What I’ve essentially done is created three channels for my elastic, and I’m doing this now because it’s a lot easier to sew the fabric while it’s flat as opposed to later when it’s all bunched up from the elastic. With my channel sewn, I can insert my elastic that I’ve attached to a safety pin. I feed the elastic through the opening, working my way all the way around the top channel, and once I get to the end, I’ll sew both ends of the elastic together, and you should have something that looks like this.

Now, I can sew that opening closed, and the first row of the elastic is complete. I’ll repeat this step with my other two pieces of elastic, and here is what the shorts should look like at this point.

Now, I’m turning my shorts over to the right side so I can insert the drawstring into the eyelets from earlier. Here is the drawstring I’ll be using, and I’ve attached one end to a safety pin. I’ll feed it through the center channel, and I also use these shoelace aglets I found on Amazon to finish the ends of the drawstring.

The last step is to hem the shorts. I decided to add some contrasting cuffs to the hem of the shorts, and I made a short tutorial on exactly how I did this. I’ll make sure to have that linked down below, and here is what the cuffs look like sewn on.

We are so close to being done, but I wanted to bring in some gold elements to the top as well. So, I’m going to switch out the original buttons for these gold ones. I hand-sewed all of the new buttons to the top, and I also added a gold button to the back of the shorts.

And here is the completed outfit. I think this outfit is casual and comfortable but still looks put together. I love all of the subtle gold details, and I’m so happy with how this contrasting cuff turned out. And of course, I’m very happy that I managed to get this one pocket. I am so excited to wear this outfit all summer long.

I hope you all enjoyed this video. I love the way the set turned out, and it was honestly a pretty beginner-friendly project. So, I hope you try it out. I’m already tempted to make so many more of these matching sets for the summer. I’m gonna be posting more photos of this outfit on my Instagram, so make sure you’re following me there at Little Toh. Give me a thumbs up if you like this video, and let me know in the comments what you thought about this upcycle. And as always, thank you so much for watching.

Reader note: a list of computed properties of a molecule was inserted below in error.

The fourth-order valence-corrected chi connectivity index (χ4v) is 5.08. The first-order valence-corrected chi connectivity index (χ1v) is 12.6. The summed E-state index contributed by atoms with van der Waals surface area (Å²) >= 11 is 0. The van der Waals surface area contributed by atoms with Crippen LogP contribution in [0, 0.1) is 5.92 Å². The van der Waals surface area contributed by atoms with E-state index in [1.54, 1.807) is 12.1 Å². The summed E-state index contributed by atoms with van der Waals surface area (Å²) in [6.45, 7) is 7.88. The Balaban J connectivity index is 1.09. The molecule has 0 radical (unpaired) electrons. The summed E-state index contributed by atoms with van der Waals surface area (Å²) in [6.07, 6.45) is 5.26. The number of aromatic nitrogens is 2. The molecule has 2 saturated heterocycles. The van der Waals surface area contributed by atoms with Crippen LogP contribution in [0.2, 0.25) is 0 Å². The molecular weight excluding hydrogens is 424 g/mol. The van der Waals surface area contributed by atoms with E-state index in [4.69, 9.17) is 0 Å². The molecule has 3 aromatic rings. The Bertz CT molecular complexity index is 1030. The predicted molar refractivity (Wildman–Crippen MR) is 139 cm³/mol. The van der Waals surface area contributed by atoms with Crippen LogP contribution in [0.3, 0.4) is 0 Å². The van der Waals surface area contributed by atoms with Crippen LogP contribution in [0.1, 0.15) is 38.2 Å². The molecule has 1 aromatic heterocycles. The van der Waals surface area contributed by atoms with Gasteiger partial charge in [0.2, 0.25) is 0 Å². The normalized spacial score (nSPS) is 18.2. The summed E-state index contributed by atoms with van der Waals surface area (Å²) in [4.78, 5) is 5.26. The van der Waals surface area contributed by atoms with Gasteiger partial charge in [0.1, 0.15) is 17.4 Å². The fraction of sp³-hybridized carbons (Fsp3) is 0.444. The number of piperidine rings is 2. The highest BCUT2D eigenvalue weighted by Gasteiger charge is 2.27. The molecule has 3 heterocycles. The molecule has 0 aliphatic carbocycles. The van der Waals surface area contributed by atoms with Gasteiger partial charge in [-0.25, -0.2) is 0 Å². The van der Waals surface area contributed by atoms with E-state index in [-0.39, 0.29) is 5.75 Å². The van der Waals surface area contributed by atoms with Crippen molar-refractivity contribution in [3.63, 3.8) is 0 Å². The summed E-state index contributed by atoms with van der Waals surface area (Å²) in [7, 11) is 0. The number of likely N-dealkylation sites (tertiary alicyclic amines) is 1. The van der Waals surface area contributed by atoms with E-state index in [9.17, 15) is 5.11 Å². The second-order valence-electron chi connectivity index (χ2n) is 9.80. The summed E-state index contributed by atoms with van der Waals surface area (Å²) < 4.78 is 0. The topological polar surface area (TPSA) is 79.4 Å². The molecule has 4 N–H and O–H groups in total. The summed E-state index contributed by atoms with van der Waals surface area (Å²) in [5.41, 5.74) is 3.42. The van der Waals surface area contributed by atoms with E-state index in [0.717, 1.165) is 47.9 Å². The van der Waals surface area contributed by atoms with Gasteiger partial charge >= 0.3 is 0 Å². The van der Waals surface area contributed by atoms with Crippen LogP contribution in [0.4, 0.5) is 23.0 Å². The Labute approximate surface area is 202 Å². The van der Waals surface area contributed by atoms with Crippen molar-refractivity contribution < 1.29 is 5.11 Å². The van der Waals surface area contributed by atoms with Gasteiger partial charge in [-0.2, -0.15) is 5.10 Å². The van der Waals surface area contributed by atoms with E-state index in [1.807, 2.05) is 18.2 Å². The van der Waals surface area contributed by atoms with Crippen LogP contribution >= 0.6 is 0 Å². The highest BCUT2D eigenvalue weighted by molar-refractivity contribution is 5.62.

Crafting the Bottoms:

Draft your pattern based on your measurements.

Cut out the pattern from your remaining fabric.

Sew the pieces together, ensuring they align perfectly.

Add a waistband for fit and style. Consider adding eyelets and a drawstring for a trendy touch.

Hem the shorts for a polished finish (I added contrasting cuffs). If you’re feeling adventurous, add pockets or other details to enhance the design.

Accessorizing and Final Touches:

Once your two-piece set is ready, think about accessorizing. A chic belt, some gold jewelry, or even a trendy hat can elevate your look. Remember, it’s all about making the outfit uniquely yours.


Diving into the world of DIY fashion is not just rewarding but also incredibly fun. The satisfaction of creating a personalized outfit, especially one as trendy as a color block two-piece set, is unparalleled.

So, why wait? Dive into your wardrobe, find those old shirts, and start crafting. And once you’re done, don’t forget to flaunt your creation and inspire others to embrace the joy of DIY.

If you liked this article or projects like this, please follow me on Instagram and YouTube for more images and videos of my work. It means the world to me and is free!

Also, if you’ve not already, please sign up for my email newsletter to get free patterns, updates on my latest posts, and more from me straight to your inbox!

As always, thank you so much for reading, and happy sewing!